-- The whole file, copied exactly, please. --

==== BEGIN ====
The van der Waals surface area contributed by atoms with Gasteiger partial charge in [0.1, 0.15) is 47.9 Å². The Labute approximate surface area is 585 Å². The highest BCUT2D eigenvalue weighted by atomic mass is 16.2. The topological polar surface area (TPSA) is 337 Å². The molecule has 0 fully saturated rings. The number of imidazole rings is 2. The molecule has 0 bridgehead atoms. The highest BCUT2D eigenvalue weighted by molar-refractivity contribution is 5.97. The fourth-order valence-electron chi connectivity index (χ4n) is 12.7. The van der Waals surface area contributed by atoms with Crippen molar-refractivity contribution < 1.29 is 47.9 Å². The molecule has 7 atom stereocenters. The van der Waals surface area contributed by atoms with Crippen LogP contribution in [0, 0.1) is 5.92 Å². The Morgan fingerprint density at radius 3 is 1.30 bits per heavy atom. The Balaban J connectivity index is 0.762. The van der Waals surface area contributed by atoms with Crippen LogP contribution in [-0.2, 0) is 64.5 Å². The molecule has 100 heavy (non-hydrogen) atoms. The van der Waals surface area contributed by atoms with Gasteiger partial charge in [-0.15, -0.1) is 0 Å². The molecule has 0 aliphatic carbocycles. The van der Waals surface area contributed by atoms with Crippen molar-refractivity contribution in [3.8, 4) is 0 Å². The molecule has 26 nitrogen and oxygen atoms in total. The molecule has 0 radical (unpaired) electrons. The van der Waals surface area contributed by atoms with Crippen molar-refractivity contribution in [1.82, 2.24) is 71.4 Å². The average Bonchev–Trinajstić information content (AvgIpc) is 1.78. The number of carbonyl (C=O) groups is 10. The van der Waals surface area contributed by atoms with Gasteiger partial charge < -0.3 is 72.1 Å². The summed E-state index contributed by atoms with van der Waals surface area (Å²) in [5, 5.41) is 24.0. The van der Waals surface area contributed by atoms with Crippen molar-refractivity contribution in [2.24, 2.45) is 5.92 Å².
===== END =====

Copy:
The van der Waals surface area contributed by atoms with Gasteiger partial charge in [0.1, 0.15) is 47.9 Å². The Labute approximate surface area is 585 Å². The highest BCUT2D eigenvalue weighted by atomic mass is 16.2. The topological polar surface area (TPSA) is 337 Å². The molecule has 0 fully saturated rings. The number of imidazole rings is 2. The molecule has 0 bridgehead atoms. The highest BCUT2D eigenvalue weighted by molar-refractivity contribution is 5.97. The fourth-order valence-electron chi connectivity index (χ4n) is 12.7. The van der Waals surface area contributed by atoms with Crippen molar-refractivity contribution < 1.29 is 47.9 Å². The molecule has 7 atom stereocenters. The van der Waals surface area contributed by atoms with Crippen LogP contribution in [0, 0.1) is 5.92 Å². The Morgan fingerprint density at radius 3 is 1.30 bits per heavy atom. The Balaban J connectivity index is 0.762. The van der Waals surface area contributed by atoms with Crippen LogP contribution in [-0.2, 0) is 64.5 Å². The molecule has 100 heavy (non-hydrogen) atoms. The van der Waals surface area contributed by atoms with Gasteiger partial charge in [-0.15, -0.1) is 0 Å². The molecule has 0 aliphatic carbocycles. The van der Waals surface area contributed by atoms with Crippen molar-refractivity contribution in [3.8, 4) is 0 Å². The molecule has 26 nitrogen and oxygen atoms in total. The molecule has 0 radical (unpaired) electrons. The van der Waals surface area contributed by atoms with Crippen molar-refractivity contribution in [1.82, 2.24) is 71.4 Å². The average Bonchev–Trinajstić information content (AvgIpc) is 1.78. The number of carbonyl (C=O) groups is 10. The van der Waals surface area contributed by atoms with Gasteiger partial charge < -0.3 is 72.1 Å². The summed E-state index contributed by atoms with van der Waals surface area (Å²) in [5, 5.41) is 24.0. The van der Waals surface area contributed by atoms with Crippen molar-refractivity contribution in [2.24, 2.45) is 5.92 Å².